I’ve traveled all over the country for years for business and personal reasons, and have a Louis-Vuitton sized trunk full of travel nightmare stories as a result, most involving air travel, but not all. I have also had some wonderful experiences, largely due to the people I’ve met or interacted with along the way.
Recently I was traveling for business and collected a huge, whale of a tale to add to my collection. I was going to Chicago for a meeting, landing in our favorite Midwestern hub airport, for just a few hours, and then intended to return home that afternoon, both on, notably enough, United airlines.
Now, as a matter of full disclosure, I have traveled to Chicago on United for years, and have had only a handful of bad experiences, most were minor in nature. I’ve recently had friends and relatives traveling for pleasure take United and experienced horrific treatment, unconscionable delays, poor service and extended travails and battles with management. I can’t count those as part of my story-luggage, but I should have kept them in mind when booking this particular trip.
I boarded at BWI, on time, with no significant incident (beyond being treated like a criminal by TSA, but that’s another story for another day). Flight arrived at O’Hare without incident, but promptly upon hitting the ground, the ordeal began. Apparently, FAA regulations (and I haven’t looked this up), prohibit planes from entering the ramp area if there is any lightning within five miles of the airport. This was news to me, having taxied and deplaned in some horrific storms in the past without incident or mishap, and having been on planes that were struck by lightning. Their feeling was that sitting on the pavement fifty feet away from the building was safe, but not fifty feet closer to the building. Is the pavement different?
After 40 minutes of delay waiting for the lightning to move a little further away, we deplaned and I went on my way to my meeting.
My return flight was scheduled to board at 7:48 PM that same day. At 1:46 PM I get an e-mail from United saying my flight was cancelled, and that I had been re-booked on a flight at 11:48. . . AM the following morning, that connected through Newark airport and would have me arriving at home at approximately 6:30 PM, nearly 20 hours after my initial arrival time! I had no room, no luggage, no anything for an overnight stay, including a charging cable for my phone. No one bothered to call and ask if this booking was satisfactory to me, or even possible!
Rather than try to negotiate this issue through a swiftly expiring mobile device, I called my office and had someone book me on another, available, direct, one-way flight leaving at 9 PM that evening, but landing at DCA, 90 minutes away from my destination airport where my car was parked, at my own expense. I figured I could grab a light-rail train and get to the other airport and pick up my car, and drive home from there – total delay time roughly 5 hours – not a tragedy by any stretch, especially compared to waiting until the next day.
I received a total of 8 e-mail messages from United, alerting me to delays, cancellations and re-bookings as the fluid situation changed, all caused by a little rain in the center of the country. In the end, my original flight had been cancelled and re-booked three times, and my arrival time had extended until 6 PM on Friday, for what was intended to be a quick two hour meeting and return the same afternoon. My one-way flight, when it eventually took off, left at 10:30 PM, got me to DCA at 2AM local time, and left me with an additional 90 minutes of driving to get home, arriving at roughly 4 AM, 23 hours after I had set off on my journey.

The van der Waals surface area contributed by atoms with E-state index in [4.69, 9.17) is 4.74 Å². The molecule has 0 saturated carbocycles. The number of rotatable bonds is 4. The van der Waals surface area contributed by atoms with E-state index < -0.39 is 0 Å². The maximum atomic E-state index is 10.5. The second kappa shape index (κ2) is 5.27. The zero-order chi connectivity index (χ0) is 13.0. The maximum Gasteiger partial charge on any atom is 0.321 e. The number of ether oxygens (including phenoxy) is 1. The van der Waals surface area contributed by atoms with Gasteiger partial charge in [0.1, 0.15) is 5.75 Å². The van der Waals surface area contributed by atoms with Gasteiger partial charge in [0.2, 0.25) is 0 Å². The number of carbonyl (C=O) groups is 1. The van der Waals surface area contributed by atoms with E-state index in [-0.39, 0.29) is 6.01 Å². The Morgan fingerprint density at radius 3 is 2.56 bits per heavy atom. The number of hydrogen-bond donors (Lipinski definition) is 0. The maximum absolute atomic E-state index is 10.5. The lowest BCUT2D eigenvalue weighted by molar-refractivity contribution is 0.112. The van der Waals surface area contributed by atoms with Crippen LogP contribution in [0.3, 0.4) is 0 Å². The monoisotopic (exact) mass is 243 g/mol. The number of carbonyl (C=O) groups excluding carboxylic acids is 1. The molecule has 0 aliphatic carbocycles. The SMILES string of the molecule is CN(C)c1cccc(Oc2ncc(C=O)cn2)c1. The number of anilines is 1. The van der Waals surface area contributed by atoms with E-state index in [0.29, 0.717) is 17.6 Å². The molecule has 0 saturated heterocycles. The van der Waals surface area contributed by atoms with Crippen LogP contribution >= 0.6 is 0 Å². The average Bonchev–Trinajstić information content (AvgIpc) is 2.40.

The following day, I drove back to BWI to pick up my car, and stopped in to the terminal to try and untangle the thicket of cancellations, re-bookings and ticket changes. The ticket agent I spoke with had no power to take any action to refund or cancel my still existing flight, despite the obvious fact that I clearly wasn’t going to be on the flight from Chicago if I was standing in front of her in Baltimore! She called a supervisor of some sort, who after no less than 6 re-tellings, however inaccurate, of my story, agreed to refund my expense for the half of the original flight I wasn’t going to use. They refused to acknowledge any responsibility for the delay, the need to purchase an additional ticket, or to refund the price of the newly purchased ticket, any meals, or the two hotel rooms I had booked, based on their poor track record of flights actually leaving the airport that day, one of which got used by a colleague trying to do the same thing I was – get out of Chicago! No one seemed the least bit remorseful, apologetic or even willing to recognize that there had been a problem.
Now the marketing moral of the story. If they had treated me like a person, disclosed information about the nature and duration of the problem, asked how I would have liked it handled, admitted that they had not fulfilled their end of the contract, or wanted in any way to treat me like a valued customer, I wouldn’t have written this, and then sent the link around the world, spreading the negative story globally for all potential flyers to see and read. Not only will my experience preclude me from flying on their airline again the foreseeable future, but I will tell this story to anyone who will listen and try and persuade them to do the same. I’m now a REVERSE EVANGELIST for their company, the exact opposite of what their corporate branding and marketing department has spent hundreds of millions of dollars to achieve. All it would have taken was one person from the company to send me a message saying, “we’re sorry you were inconvenienced, call this number and we’ll see what we can do to help you out.” For the lack of that sentiment, a customer, and possibly many others, was lost. For lack of customers, an airline was lost.
Good luck, United.